Napoleon had few illusions about the vastness of Russia, its punishing climate, or the size of its population, but he wagered that he could force the tsar to terms before those forces were brought to bear. As he advanced deeper and deeper across the boundless expanse of European Russia, he clung ever more tenaciously to this hope. Not even the greatest military commander since Alexander the Great was immune to wishful thinking. At the height of summer, he confidently told an aide that the tsar would sue for peace within two months. In retrospect, his boast was based on a tangle of fallacies and illusions about the mettle of his opponent, rather than a sober assessment of the means the tsar could mobilize to resist the French invasion.
Vladimir Putin is not Hitler or Napoleon, but there are striking similarities between the flawed theory of victory that undergirded his foray into Ukraine and their doomed invasions of Russia. Putin was convinced that the whole structure of the Ukrainian state would come crashing down under the weight of the Russian attack. He seized on a theory of victory that obviated the need to comprehensively defeat the Ukrainian army in the field. He expected his forces to crash across the border in strength and swiftly collapse the unpopular government in Kyiv, enabling a resurgent Russia to decisively disarm, dismember, and dominate its wayward western neighbor.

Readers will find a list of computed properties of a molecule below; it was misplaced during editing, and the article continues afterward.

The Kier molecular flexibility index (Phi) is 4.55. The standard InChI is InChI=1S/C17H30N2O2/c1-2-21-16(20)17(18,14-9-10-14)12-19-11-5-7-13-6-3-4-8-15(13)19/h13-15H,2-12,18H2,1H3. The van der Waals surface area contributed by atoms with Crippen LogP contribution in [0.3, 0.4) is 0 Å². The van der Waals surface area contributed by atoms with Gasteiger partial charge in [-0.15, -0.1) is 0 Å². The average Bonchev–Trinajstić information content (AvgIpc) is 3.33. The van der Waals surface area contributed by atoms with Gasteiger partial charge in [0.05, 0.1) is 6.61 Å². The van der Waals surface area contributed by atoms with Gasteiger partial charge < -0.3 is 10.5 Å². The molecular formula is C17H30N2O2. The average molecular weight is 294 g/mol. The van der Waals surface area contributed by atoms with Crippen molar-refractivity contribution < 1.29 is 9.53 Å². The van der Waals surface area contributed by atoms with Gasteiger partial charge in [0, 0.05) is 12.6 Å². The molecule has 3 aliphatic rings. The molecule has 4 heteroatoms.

The deadlock in the Donbas underscores the folly of Putin’s prewar plans. Did he dismiss the vast stocks of Ukrainian weapons and ammunition, or overlook the difficulty of the terrain and complexity of the logistics needs? The Russian army has salient structural flaws, but despite the claims of some Western scholars, it is not fundamentally incompetent. The Russian army is struggling to win this war because it did not plan to fight a general war against a determined and resilient enemy. It did not mobilize the mass and firepower necessary to overwhelm the Ukrainian forces in the opening phase of the war. Its leaders kept tens of thousands of soldiers in the dark about the operation, setting the state for a crisis in morale. Russian planners chose a needlessly complex operational scheme of maneuver and failed to stockpile sufficient supplies and ammunition to sustain their momentum. It is counterfactual, but still valuable, to assess how the war might be going if the Russian army had been prepared. I do not assert that any combatant can fight a flawless campaign, but I attribute the bulk of the Russian setbacks to the flawed theory of victory, not a fundamental lack of military competence.
The Strange Voyage